Multiple conferences have occurred where one or more individuals running them were TERFs and/or promoted TERFs, alt-right/neo-Nazis, etc. I’m frequently at a loss as to what to do. Typically on each of these occasions, these events had perfectly wonderful presenters, attendees, and other organizers. People who I know for a fact are NOT supporters of said philosophies. They often edited their websites to include disclaimers. These disclaimers, sometimes not always clearly written, but tried to convey the stance of the event. Obviously these disclaimers are appreciated, and I want to support the good folk who are a part of them. That’s hard to do when some of the people associated with said events are complete and total human garbage fires. Worse yet, they often include at least one of the organizers as a source of bigotry.

It’s hard to separate the bad from the good sometimes

How do you cancel/boycott such things without harming those who genuinely are not at fault? Can you support the speakers and those who are running it without supporting the garbage included in it? It’s not always a black-and-white situation of guilt by association. Frequently the people at these events are activists themselves. They’re just there for opportunities to get their own works and ideas out there. At the same time, those people who are present should be aware of what they are potentially supporting and/or condoning.

I can’t even point to any single one event of this description. Off the top of my head, I know of at least 4-5 conferences that have this problem. One of which was outright cancelled vs simply getting rid of the neo-Nazis, a move that makes no sense and penalizes everyone else. I don’t think that this is the answer either. Cancel culture shouldn’t negatively impact the ones who are innocent of the wrongdoings. The sole consequences that should be dished out should be squarely on the heads of the individuals who actually deserve them.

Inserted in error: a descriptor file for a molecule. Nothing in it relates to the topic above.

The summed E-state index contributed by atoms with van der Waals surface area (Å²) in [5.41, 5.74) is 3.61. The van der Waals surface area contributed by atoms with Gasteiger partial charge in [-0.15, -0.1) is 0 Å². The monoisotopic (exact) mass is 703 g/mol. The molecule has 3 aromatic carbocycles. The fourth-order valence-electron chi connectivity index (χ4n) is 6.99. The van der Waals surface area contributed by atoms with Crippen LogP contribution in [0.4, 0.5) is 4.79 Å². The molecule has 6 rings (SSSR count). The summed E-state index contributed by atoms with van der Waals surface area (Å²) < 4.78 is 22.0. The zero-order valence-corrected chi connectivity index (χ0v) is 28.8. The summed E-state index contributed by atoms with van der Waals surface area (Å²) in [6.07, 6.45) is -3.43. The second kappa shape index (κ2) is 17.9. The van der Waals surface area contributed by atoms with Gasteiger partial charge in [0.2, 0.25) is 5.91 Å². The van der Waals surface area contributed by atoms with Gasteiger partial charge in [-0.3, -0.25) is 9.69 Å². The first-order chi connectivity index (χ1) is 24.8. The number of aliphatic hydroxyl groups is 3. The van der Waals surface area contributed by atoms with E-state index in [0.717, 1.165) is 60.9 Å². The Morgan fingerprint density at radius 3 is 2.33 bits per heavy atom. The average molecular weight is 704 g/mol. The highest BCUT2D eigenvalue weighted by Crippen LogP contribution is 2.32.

Good things more often than not can come from bad places

Not a single tradition exists where all people associated it are examples of good people. We don’t need to cancel entire traditions as a result, but we DO need to acknowledge the problematic history. Learn from it, grow from it, and ultimately evolve. We can’t afford to sweep our pasts under the rug, but we can become better at being honest about our roots. I’m a big believer in not dumping entire books, art, and creations from problematic people offhand. However, it’s true that often the creations can be influenced by the bigotry and other issues. It’s one of those case by case situations where we must study each event and decide what can be rescued and learned from vs what no longer serves us.

In the end, we must be honest with ourselves and each other. Who is best served–or at all–by keeping these things around? Do they still work for us today, or are they outdated? Will our tolerance of them harm the marginalized groups among us? We must listen to members of those groups and bear in mind that while a few individuals won’t represent the whole group, multiple voices matter. Listen, learn, and find where we need to move on. No need to toss babies out with the bathwater if we don’t have to. But that water is dirty and it’s gotta go. And that washbasin can just be washed and used again.

Following tradition for the sake of tradition can actively harm others. We need to learn discernment.